In observance of Minority Health Month this April, one cardiologist discussed how Black Americans can improve their health outcomes by increasing their intake of plant-based foods, Kaiser Permanente reports.


Regional chief of cardiology for Kaiser Permanente, Columbus Batiste, MD, said cutting out meat and increasing intake of fiber-rich plant-based foods has been “a lifesaver” for many of his patients in Southern California.


In the United States, nearly half (48%) of Black Americans have obesity, according to the American Psychological Association. The health risks associated with obesity include cancer, heart disease, diabetes and liver disease.


In fact, in both adolescents and adults, eating more ultra-processed food was linked to an increased risk of developing metabolic dysfunction-associated steatotic liver disease (MASLD), according to study results presented earlier this year at the AASLD Liver Meeting.


MASLD, the new name for non-alcoholic fatty liver disease, and its more severe form, metabolic dysfunction-associated steatohepatitis (MASH, formerly known as non-alcoholic steatohepatitis, or NASH), are responsible for a growing proportion of advanced liver disease worldwide. The buildup of fat in the liver can lead to inflammation, fibrosis, cirrhosis and even liver cancer


When it comes to diet, studies show that Black people consume less vegetables, dietary fiber, whole grains, milk and other nutrients compared with white people. Batiste recommends switching to a plant-based diet, which has been shown to improve health outcomes and reduce health disparities in all populations.  A Mediterranean diet, for example, emphasizes plant foods.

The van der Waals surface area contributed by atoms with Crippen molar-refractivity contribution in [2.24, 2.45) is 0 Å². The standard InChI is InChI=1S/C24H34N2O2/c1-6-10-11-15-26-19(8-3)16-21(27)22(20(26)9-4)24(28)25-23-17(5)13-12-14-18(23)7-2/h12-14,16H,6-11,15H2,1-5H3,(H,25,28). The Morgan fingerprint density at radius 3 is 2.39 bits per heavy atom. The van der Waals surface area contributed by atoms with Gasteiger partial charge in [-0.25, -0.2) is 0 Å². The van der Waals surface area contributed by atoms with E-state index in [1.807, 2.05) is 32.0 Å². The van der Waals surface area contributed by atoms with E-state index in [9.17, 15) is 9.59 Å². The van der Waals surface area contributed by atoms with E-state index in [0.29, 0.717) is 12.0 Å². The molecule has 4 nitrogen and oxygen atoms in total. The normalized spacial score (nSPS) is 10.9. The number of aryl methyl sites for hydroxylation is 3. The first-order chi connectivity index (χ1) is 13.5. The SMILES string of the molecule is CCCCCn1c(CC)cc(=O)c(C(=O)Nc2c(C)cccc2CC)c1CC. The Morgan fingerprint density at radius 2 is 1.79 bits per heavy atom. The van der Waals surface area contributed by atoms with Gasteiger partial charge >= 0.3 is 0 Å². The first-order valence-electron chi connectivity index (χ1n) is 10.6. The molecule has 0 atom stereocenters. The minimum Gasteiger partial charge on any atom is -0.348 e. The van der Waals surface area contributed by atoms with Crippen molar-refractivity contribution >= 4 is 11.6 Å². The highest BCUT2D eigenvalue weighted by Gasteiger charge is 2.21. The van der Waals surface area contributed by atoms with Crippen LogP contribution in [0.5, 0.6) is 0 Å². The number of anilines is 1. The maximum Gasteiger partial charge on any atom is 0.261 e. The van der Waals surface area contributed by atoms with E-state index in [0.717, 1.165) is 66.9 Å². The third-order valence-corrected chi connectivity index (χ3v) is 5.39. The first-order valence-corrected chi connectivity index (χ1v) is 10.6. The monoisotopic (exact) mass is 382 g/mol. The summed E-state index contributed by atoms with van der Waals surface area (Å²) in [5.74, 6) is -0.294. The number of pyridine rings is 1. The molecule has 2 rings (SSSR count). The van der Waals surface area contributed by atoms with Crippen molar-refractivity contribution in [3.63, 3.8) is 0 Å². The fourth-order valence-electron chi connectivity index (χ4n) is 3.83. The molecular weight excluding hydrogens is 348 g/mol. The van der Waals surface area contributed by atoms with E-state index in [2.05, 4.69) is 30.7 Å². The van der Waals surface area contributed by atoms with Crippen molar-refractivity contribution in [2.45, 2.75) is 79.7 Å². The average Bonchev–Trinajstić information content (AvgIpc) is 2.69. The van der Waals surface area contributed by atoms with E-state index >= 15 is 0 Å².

Batiste added that Black adults who closely adhere to a whole-food, plant-based diet can lose weight, lower blood pressure and improve cholesterol levels.


“Individuals who closely adhere to the diet demonstrate a 16% lower risk of death as well as a reduced susceptibility to heart attacks and strokes compared to those who don’t stick to the diet as closely,” Batiste told Kaiser Permanente.


To read more, click #Diet. There, you’ll find headlines such as “If Diet Influences Cancer, Then What Makes a Healthy Diet?” “One in Eight People Are Now Living With Obesity” and “New Breast Cancer Research Shows Importance of Diet and Exercise.”